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Practical advice for helping people with dementia with their daily routines
7 ways to make daily life easier and more rewarding when caring for a person with dementia
Caring for someone with Alzheimer's is one of the toughest jobs in the world. "It is stressful, physically and emotionally draining, and very expensive, as almost 15 million unpaid caregivers for people with Alzheimer's and other dementias can attest," says Dr. Scott McGinnis, medical editor of the Harvard Special Health Report A Guide to Coping with Alzheimer's Disease.
How to take care of a person with dementia
Learning how to take care of a person with dementia can be a trial-and-error process. Every person with dementia and every caregiver is unique, and so is their relationship. However, the following general tips may be useful in helping people with dementia remain physically healthy and connected to the world.
- Help people with dementia by speaking simply and patiently. To get the person's attention, begin by using his or her name. Use simple phrasing and short sentences, but be careful to avoid talking to the person as if he or she were a child. Give someone with Alzheimer's time to complete a sentence or thought, and try not to interrupt.
- Make mealtimes less stressful. Reduce sensory confusion at meals. See that the dining area is well lit. Make sure the person is comfortably seated and doesn't need to use the bathroom. Keep items that may be mistaken for food, like dog biscuits or flower bulbs, out of sight.
- Serve nourishing, manageable meals. Use a plate color that contrasts with the food. Remove condiments from the table. Limit choices by putting only one food on the plate at a time and offering only one utensil. (Curved spoons, divided plates, and straws can make it easier for people to feed themselves.) Don't serve food or drink that is too hot. Cut food into small pieces. Remind the person to eat slowly and chew each bite thoroughly. If he or she chokes easily, switch to soft foods. Serve foods containing fiber to help prevent constipation.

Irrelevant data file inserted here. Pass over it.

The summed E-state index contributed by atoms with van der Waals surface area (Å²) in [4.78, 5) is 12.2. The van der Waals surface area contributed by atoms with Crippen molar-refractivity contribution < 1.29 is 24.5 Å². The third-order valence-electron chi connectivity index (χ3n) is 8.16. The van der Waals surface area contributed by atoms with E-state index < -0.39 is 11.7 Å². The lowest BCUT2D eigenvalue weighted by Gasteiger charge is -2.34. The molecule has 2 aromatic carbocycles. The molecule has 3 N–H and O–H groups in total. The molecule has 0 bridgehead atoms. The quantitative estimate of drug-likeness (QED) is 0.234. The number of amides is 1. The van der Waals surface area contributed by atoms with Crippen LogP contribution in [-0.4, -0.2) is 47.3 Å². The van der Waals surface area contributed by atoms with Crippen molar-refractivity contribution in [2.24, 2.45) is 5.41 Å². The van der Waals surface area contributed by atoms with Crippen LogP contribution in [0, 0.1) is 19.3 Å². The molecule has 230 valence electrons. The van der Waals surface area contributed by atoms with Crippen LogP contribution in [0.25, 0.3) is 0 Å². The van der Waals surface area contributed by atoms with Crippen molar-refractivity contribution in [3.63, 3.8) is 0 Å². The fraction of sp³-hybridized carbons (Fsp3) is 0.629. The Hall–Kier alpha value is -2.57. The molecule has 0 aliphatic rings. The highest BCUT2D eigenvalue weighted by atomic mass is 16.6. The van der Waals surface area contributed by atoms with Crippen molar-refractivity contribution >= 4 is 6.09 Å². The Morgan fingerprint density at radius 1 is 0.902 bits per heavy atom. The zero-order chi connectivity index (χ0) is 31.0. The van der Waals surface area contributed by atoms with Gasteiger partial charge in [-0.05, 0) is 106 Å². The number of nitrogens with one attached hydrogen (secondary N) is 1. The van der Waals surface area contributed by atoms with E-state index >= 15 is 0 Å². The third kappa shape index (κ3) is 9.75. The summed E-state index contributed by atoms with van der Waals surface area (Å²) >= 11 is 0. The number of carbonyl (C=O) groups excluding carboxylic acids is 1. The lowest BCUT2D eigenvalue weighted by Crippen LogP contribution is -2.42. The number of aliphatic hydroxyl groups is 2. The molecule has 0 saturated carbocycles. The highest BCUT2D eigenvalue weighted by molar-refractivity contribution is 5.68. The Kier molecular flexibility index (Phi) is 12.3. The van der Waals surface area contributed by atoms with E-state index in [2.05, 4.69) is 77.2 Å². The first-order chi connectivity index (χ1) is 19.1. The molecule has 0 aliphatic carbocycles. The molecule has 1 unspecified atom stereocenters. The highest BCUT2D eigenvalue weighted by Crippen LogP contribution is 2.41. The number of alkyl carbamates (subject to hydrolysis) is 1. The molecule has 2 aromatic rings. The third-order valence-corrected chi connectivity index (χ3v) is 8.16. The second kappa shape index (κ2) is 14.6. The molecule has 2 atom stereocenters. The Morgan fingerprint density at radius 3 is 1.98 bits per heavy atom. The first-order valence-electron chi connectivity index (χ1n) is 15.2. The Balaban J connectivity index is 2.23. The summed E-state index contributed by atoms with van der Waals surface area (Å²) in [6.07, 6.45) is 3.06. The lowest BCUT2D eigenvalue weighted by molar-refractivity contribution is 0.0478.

- Reduce resistance to bathing. Avoid discussing whether a bath is needed. Prepare everything in advance. Lay out towels, soap, shampoo, and clothes. Have the water ready and at the right temperature before bringing him or her into the bathroom. Be calm, gentle, and reassuring. If the person seems disturbed at this invasion of privacy, cover portions of his or her body with a towel. Encourage him or her to do as much as possible without hands-on help. Talk through each step. If the person refuses to get into the tub or shower, be flexible and suggest an alternative. If all else fails, try again later.
- Accident-proof the bathroom. Use rubber tub mats, tub seats, grab bars, nonslip bath mats, etc. Do not use bath oil or products that make the tub slippery. Put razors and electrical appliances out of reach. Take the lock off the bathroom door.
- Incorporate skin care into bath time. Check the skin for rashes and sores. Use powder or cornstarch to prevent chafing, and apply body lotion to dry skin.
- Simplify dental care. Prepare the toothbrush and demonstrate how to brush. If the person will not brush and refuses assistance, give him or her a cloth moistened with mouthwash and tell the person to rub it over his or her teeth.
– By Beverly Merz
Executive Editor, Harvard Women's Health Watch
As a service to our readers, Harvard Health Publishing provides access to our library of archived content. Please note the date of last review or update on all articles. No content on this site, regardless of date, should ever be used as a substitute for direct medical advice from your doctor or other qualified clinician.
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